Press Release
Press Release

Ryanair goes off-air
Ryanair goes off-air
Geneva - April 05, 2010

Ryanair is to discontinue its OnAir cabin cellphone service. The Geneva-based connectivity provider announced the rupture on March 29, citing a failure to “reach a mutual agreement on the process and timing leading to full deployment” and declining to answer any questions.

Questions there certainly are. When the trial service was launched with great fanfare just over 12 months ago it was revealed that OnAir had paid for the Thales-developed equipment while the airline footed the installation bill. Now that the satellite antenna, picocell, leaky-feeder cabin antenna and other units in the aircraft are so much dead weight, nobody’s saying how much of it will be removed, and at whose expense.

Then there’s the matter of commercial returns over the past year, during which the service was available in 50 aircraft, nearly a third of the fleet. “The cost of modifying each aircraft is a six-figure sum,” Ryanair boss Michael O’Leary said last year. “We split the expense with OnAir, and our revenue share reflects that.”

At that time O’Leary was talking a good game about the earning potential of onboard cellphone. “We’re euphoric to be launching Europe’s first fleetwide service,” he said. “We expect millions of our passengers to use it as they become familiar with it, and we see it as a growing source of ancillary revenue, allowing us to continue lowering our fares.”

He did emphasize the exploratory nature of the initial effort, however: “This is a six-month trial. If for some reason it proves unsuccessful, we may not continue with the rollout. But experience in the rest of the world shows that this is unlikely to be the case.” Now the unlikely has come to pass and Ryanair evidently wants out.

OnAir chief executive Benoit Debains may recently have provided a clue as to why the relationship with his highestprofile client so far came unraveled. Talking about log-on rates among his airline customer base, he said: “At close to 50 per cent the rate with British Airways is outstanding. Wataniya and Royal Jordanian are hitting 20-25 per cent, and the figure is lowest on TAP Portugal and Ryanair.”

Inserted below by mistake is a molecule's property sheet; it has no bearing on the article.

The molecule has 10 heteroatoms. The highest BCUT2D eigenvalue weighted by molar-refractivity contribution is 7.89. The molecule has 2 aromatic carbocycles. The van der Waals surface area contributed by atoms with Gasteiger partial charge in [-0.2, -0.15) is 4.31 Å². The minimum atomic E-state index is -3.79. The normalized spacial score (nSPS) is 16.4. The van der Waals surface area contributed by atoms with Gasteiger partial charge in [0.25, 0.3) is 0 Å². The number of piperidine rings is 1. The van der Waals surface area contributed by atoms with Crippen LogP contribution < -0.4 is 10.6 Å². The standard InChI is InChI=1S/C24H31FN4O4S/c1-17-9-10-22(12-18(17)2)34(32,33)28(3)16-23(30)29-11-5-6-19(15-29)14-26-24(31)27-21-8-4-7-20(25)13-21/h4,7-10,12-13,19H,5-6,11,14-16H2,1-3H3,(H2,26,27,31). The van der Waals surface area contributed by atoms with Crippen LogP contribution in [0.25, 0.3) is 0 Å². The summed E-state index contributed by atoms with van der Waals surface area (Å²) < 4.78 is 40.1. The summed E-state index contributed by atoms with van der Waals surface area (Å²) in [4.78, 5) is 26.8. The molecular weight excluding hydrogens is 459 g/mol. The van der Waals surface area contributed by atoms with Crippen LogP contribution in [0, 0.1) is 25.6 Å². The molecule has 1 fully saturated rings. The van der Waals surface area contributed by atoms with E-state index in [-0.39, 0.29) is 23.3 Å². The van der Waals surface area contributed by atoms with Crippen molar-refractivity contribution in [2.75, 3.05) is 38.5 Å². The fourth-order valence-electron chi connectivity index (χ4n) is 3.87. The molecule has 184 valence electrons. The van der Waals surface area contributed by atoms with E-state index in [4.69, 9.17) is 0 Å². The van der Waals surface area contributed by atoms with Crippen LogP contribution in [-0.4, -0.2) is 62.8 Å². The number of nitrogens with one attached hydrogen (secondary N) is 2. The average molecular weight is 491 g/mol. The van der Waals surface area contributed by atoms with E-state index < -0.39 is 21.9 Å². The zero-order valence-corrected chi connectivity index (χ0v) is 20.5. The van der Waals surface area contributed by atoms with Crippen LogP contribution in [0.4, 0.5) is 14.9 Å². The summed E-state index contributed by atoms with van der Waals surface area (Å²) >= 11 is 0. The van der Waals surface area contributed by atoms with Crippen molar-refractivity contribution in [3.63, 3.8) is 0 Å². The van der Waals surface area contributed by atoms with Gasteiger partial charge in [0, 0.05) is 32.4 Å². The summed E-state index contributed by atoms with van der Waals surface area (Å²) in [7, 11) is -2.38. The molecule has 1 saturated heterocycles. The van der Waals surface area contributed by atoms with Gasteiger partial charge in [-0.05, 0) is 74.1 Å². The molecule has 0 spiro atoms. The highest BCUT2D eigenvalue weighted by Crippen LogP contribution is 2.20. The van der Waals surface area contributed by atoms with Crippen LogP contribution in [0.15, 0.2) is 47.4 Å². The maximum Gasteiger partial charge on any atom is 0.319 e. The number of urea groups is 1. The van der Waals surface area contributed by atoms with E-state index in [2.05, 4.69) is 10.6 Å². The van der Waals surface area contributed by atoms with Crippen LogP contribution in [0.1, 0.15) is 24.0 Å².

Flight duration factor

He described Ryanair’s comparatively short average flight duration as a factor and said that OnAir was developing applications and offers designed to offset the fact that on short flights people generally don’t see any need to make calls. “In this market—leisure but with a bit of business too—we need to offer services beyond the basic use of the phone,” he said. Flight duration killed Ryanair’s previous venture into IFE/ connectivity. The airline launched a handheld IFE offering based on digEcor players in 2005, only to ditch them a few months later when it became clear that sector lengths were too short for the service to be workable.

If OnAir’s Benoit Debains is dismayed at the Ryanair outcome he’s making a good job of concealing the fact. “It’s disappointing that we couldn’t reach agreement on the detail of a roll-out to the entire fleet,” he said this week. “But our experience was extremely positive and we wish Ryanair every success in the future.”

It could be that the pain of losing Ryanair is tempered by the prospect of bigger and better business to come - earlier this year Debains said that OnAir had a deal in the pipeline that would “blow your socks off”. And this week the company declared that it would shortly announce agreements with new airline customers and strategic partnerships with major mobile phone operators, and would launch service with six of its previously announced clients during the course of the year.